As an airport, it is now common practice to buy voice communication systems, which are compliant with the ED-137 standard when purchasing digital communication equipment. The ED-137 was created 13 years ago to ensure uniformity and adaptability in the technical field of communication systems. This provides many advantages, such as easy integration of different system parts such as radios, VCCS, and recorders. In order to optimally use the standard, you need to understand these advantages and possible drawbacks and how they can be overcome.

The limitations of an IP network

Digital communication is done by sending data packets over an Internet Protocol (IP) network. This presents challenges in communication, challenges that were not previously present in analogue transmission and reception. An IP network sometimes causes delays. That means digitised audio must be converted into packets in the very smartest way possible. If you were to split one second of audio into one millisecond packets, the switch providing the connection might have problems with the amount of packets. Would you send one second of audio in one large packet, then you run the risk of latency. In either case, that affects the playback of the audio in a negative way. The ED-137 therefore prescribes that packets of ten, 20, and 30 milliseconds may be sent for digital voice communications. It is up to the engineer to determine what size of packet is desired, in relation to the hardware and software to get an optimal result. MEP has developed specific software to optimise the performance of networks which are fallen below the specifications of ED-138.

How to establish feedback on current transmission with ED-137

Analogue transmitters and receivers work with an eight-wire system for receiving and transmitting audio. It is a continuous two-way traffic, where aircraft use the same frequency as air traffic control. The audio transmitted by the air traffic controller is also picked up again by its own transmitter and reproduced in the headset. So, the air traffic controller hears himself back and uses this ‘off-air sidetone’ as a check to make sure the communication is working correctly. This works well for them, since auditory verification of functioning eliminates the need for a visual check to check the connection. So therein lies the problem with digital communications: in the analogue world, the ‘off -air sidetone’ comes back to the headset within ten milliseconds.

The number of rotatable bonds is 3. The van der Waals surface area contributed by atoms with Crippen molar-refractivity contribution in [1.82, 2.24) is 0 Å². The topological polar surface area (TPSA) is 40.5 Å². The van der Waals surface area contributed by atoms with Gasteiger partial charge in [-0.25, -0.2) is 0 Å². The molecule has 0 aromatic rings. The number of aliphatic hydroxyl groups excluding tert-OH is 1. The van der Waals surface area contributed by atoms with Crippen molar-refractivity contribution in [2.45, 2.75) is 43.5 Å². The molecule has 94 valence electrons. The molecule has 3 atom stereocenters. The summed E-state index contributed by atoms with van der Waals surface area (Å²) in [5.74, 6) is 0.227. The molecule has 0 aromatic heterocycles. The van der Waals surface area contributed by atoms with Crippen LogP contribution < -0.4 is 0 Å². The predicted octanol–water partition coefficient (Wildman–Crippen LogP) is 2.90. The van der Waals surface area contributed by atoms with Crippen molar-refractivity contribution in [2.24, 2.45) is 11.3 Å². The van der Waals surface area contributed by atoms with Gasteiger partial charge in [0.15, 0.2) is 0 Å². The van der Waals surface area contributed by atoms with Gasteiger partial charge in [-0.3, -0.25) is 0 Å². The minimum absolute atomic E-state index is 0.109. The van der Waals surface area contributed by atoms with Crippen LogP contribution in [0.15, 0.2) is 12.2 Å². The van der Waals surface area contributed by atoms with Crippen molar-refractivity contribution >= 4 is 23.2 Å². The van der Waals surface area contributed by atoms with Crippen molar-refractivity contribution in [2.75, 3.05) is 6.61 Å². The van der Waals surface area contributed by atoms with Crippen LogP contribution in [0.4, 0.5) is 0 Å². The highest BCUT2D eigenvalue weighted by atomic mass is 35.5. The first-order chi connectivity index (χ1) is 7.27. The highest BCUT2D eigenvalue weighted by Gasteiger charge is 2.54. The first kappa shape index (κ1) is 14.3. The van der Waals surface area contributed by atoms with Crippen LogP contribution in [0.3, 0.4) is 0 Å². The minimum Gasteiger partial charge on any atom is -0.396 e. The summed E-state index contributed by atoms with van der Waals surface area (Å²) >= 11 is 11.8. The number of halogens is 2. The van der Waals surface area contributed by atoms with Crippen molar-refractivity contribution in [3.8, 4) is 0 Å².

In the digital version over an IP network, you spend ten milliseconds just to pack the audio into a packet; for unpacking, depending on the system, you need 40, 50, or sometimes as much as 80 milliseconds. This results in a delay that makes hearing yourself back at such an interval rather annoying. It does not come across as natural and interferes with the air traffic controllers work, since you constantly are hindered by your own voice. However, this problem can be solved. With digital communication you basically can’t hear anything interchangeably, as is the case with analogue, therefore we have developed a system where we create the ‘local sidetone’ digitally and locally. This ensures that air traffic controllers hear their own voice and know that it is transmitted correct. Failures in transmission are digitally monitored within ED-137 and the ‘digital created local sidetone’ will be interrupted to feedback a failure to the controller. Compared to systems which can do ‘off-air sidetone’, the controller is unable to hear a stepped on transmission while transmitting. The controller can not hear when a pilot is transmitting at the same time. This is specific an issue for busy areas/sectors.


We always recommend to inform all stakeholders about the advantages and disadvantages of implementing IP systems. In some cases (for example, local airports with radios, VCCS, and tower located in the same building), analogue connections might be a better choice, if they remain available. The prerequisite is that the VCM and transmitter are in the same room. If there is a large distance between the VCM and transmitter, an IP connection must still be used. We can always help to optimise the performance of your VCCS given the connections available to you.